Pik Botha was never far from controversy. Among those who knew him, many felt he thrived on the intellectual challenge of difficult debates, sometimes stirring up hornet's nests as he went, not always meeting with everyone's approval, but certainly bringing a refreshing sincerity, an open mind and boundless energy to the table.
His was a restless energy, working long hours into the night studying legal opinions from his international law advisers; considering complex memoranda and policy proposals from his departmental officials; dictating Cabinet documents; writing letters to his constituents; consulting with his close aides, or receiving an ambassador who had requested a hearing; and often holding impromptu meetings with fellow MPs or journalists who would pop in for a quick chat. A day with Botha was never dull.
He was not a conventional politician. He had little time for boring meetings and listening to meaningless speeches. Parliament was a purgatory for him, and he was seldom to be seen there, except when answering questions in the House, delivering his budget speeches, or attending the opening session. Otherwise he would be in his office, throwing himself at his work, or travelling extensively as his job required. In fact, nothing about him was conventional, which made him such an intriguing and fascinating figure.
Most intriguing, perhaps, was just how different he was from his National Party (NP) colleagues in the parliamentary caucus and the Cabinet. He was always a maverick, viewed by many of his fellow MPs as an outsider whom they were not quite sure how to deal with. That did not stop them from inviting Botha to address public meetings in their constituencies, as he was guaranteed to fill whatever hall they chose, and although Botha would often say things they did not like, his charisma and stage presence was a sure vote-getter.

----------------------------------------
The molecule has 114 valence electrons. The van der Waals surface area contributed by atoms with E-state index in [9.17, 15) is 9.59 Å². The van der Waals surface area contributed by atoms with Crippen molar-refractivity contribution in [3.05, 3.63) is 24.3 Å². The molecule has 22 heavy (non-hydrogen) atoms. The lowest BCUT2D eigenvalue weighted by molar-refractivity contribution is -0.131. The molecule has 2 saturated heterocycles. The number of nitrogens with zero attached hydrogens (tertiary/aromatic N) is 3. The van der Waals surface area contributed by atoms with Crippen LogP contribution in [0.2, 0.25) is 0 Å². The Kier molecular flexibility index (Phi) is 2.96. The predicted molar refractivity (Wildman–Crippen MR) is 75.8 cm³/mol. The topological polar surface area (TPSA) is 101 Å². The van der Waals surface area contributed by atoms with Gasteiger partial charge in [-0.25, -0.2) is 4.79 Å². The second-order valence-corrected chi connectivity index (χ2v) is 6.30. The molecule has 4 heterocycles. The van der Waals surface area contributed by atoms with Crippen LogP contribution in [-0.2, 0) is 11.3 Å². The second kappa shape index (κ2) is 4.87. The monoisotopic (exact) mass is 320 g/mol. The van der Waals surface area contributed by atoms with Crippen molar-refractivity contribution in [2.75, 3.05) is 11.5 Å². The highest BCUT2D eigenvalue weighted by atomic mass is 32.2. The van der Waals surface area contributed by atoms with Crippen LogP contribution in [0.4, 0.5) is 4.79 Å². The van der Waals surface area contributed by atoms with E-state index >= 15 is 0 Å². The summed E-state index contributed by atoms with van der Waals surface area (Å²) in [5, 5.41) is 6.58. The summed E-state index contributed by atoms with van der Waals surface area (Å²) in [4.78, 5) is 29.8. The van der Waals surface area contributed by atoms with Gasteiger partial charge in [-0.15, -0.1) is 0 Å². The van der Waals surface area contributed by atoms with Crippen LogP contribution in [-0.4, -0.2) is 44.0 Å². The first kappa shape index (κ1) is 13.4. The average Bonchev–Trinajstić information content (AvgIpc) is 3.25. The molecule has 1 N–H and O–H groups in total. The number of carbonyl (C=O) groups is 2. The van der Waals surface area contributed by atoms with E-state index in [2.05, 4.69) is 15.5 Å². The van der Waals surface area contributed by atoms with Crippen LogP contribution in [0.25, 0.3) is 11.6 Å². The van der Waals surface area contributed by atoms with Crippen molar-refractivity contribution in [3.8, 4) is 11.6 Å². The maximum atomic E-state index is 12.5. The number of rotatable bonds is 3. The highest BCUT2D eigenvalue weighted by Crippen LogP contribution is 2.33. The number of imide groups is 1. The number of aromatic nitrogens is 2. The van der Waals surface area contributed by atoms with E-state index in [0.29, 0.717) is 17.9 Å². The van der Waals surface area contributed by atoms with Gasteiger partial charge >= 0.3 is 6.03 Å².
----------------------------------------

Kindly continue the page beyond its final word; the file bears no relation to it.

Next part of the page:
Journalists often commented on the irony that someone like Botha, who was so far ahead of the political system he operated in, could survive as long as he did as Foreign Minister from 1977 to 1994. And yet he remained a force for change, often the only force, in his political party. We have not seen the like for a long time.
His early speeches drew extraordinary public support, telling anyone who would listen that discrimination based on colour could not be defended; or that he was not willing to "die for an apartheid sign in a lift".
He was publicly opposed to the tri-cameral parliament introduced in 1984, believing it would make a bad situation worse as it excluded the majority of the population, and was therefore dead-on-arrival. Its only merit, in his view, was that it broke the paralysis in NP thinking at the time, and could possibly serve as a springboard to more fundamental change. On its own it was too deeply flawed to serve as any kind of solution for South Africa.
By 1985 he was calling for the release of Nelson Mandela and a negotiated future for the country. He said so during a media conference in early 1986. This was heresy in the NP at the time, and he came perilously close to being fired (not for the first or last time). Senior leaders of his party thought Botha had finally gone too far, and he had to be shown the door. He survived by the skin of his teeth. PW Botha brutally repudiated him in Parliament, little knowing that four years later Mandela would be a free man and historic negotiations would commence.